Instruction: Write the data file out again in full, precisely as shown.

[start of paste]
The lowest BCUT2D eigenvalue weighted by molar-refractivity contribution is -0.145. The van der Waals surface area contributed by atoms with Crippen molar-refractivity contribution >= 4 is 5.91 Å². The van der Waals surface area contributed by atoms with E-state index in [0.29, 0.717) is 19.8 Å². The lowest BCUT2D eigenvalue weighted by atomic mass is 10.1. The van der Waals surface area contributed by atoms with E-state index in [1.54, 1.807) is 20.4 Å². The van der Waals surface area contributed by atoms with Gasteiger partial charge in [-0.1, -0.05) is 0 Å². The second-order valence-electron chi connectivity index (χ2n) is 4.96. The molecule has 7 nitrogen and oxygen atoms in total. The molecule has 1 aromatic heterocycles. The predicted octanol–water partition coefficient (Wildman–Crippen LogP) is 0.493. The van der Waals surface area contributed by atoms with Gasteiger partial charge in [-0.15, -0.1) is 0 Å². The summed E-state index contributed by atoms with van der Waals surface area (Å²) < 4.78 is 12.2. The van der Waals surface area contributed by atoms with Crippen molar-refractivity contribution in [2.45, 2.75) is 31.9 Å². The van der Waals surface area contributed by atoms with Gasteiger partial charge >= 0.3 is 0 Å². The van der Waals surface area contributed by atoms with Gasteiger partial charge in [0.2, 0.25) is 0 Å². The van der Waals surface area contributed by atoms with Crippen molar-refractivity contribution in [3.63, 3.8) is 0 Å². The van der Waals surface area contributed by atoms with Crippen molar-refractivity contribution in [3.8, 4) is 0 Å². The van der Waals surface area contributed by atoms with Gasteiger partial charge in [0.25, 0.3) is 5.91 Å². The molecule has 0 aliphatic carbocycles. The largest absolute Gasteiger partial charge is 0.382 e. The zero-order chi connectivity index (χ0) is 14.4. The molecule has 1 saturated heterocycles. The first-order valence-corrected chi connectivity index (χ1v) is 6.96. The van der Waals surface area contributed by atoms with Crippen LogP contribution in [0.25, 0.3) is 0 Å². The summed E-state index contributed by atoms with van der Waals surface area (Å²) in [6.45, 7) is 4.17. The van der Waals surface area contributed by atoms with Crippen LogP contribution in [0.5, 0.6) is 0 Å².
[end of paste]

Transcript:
The lowest BCUT2D eigenvalue weighted by molar-refractivity contribution is -0.145. The van der Waals surface area contributed by atoms with Crippen molar-refractivity contribution >= 4 is 5.91 Å². The van der Waals surface area contributed by atoms with E-state index in [0.29, 0.717) is 19.8 Å². The lowest BCUT2D eigenvalue weighted by atomic mass is 10.1. The van der Waals surface area contributed by atoms with E-state index in [1.54, 1.807) is 20.4 Å². The van der Waals surface area contributed by atoms with Gasteiger partial charge in [-0.1, -0.05) is 0 Å². The second-order valence-electron chi connectivity index (χ2n) is 4.96. The molecule has 7 nitrogen and oxygen atoms in total. The molecule has 1 aromatic heterocycles. The predicted octanol–water partition coefficient (Wildman–Crippen LogP) is 0.493. The van der Waals surface area contributed by atoms with Gasteiger partial charge in [-0.15, -0.1) is 0 Å². The summed E-state index contributed by atoms with van der Waals surface area (Å²) < 4.78 is 12.2. The van der Waals surface area contributed by atoms with Crippen molar-refractivity contribution in [2.45, 2.75) is 31.9 Å². The van der Waals surface area contributed by atoms with Gasteiger partial charge >= 0.3 is 0 Å². The van der Waals surface area contributed by atoms with Gasteiger partial charge in [0.2, 0.25) is 0 Å². The van der Waals surface area contributed by atoms with Crippen molar-refractivity contribution in [3.63, 3.8) is 0 Å². The van der Waals surface area contributed by atoms with Crippen molar-refractivity contribution in [3.8, 4) is 0 Å². The van der Waals surface area contributed by atoms with Gasteiger partial charge in [0.25, 0.3) is 5.91 Å². The molecule has 0 aliphatic carbocycles. The largest absolute Gasteiger partial charge is 0.382 e. The zero-order chi connectivity index (χ0) is 14.4. The molecule has 1 saturated heterocycles. The first-order valence-corrected chi connectivity index (χ1v) is 6.96. The van der Waals surface area contributed by atoms with Crippen LogP contribution in [0.25, 0.3) is 0 Å². The summed E-state index contributed by atoms with van der Waals surface area (Å²) in [6.45, 7) is 4.17. The van der Waals surface area contributed by atoms with Crippen LogP contribution in [0.5, 0.6) is 0 Å².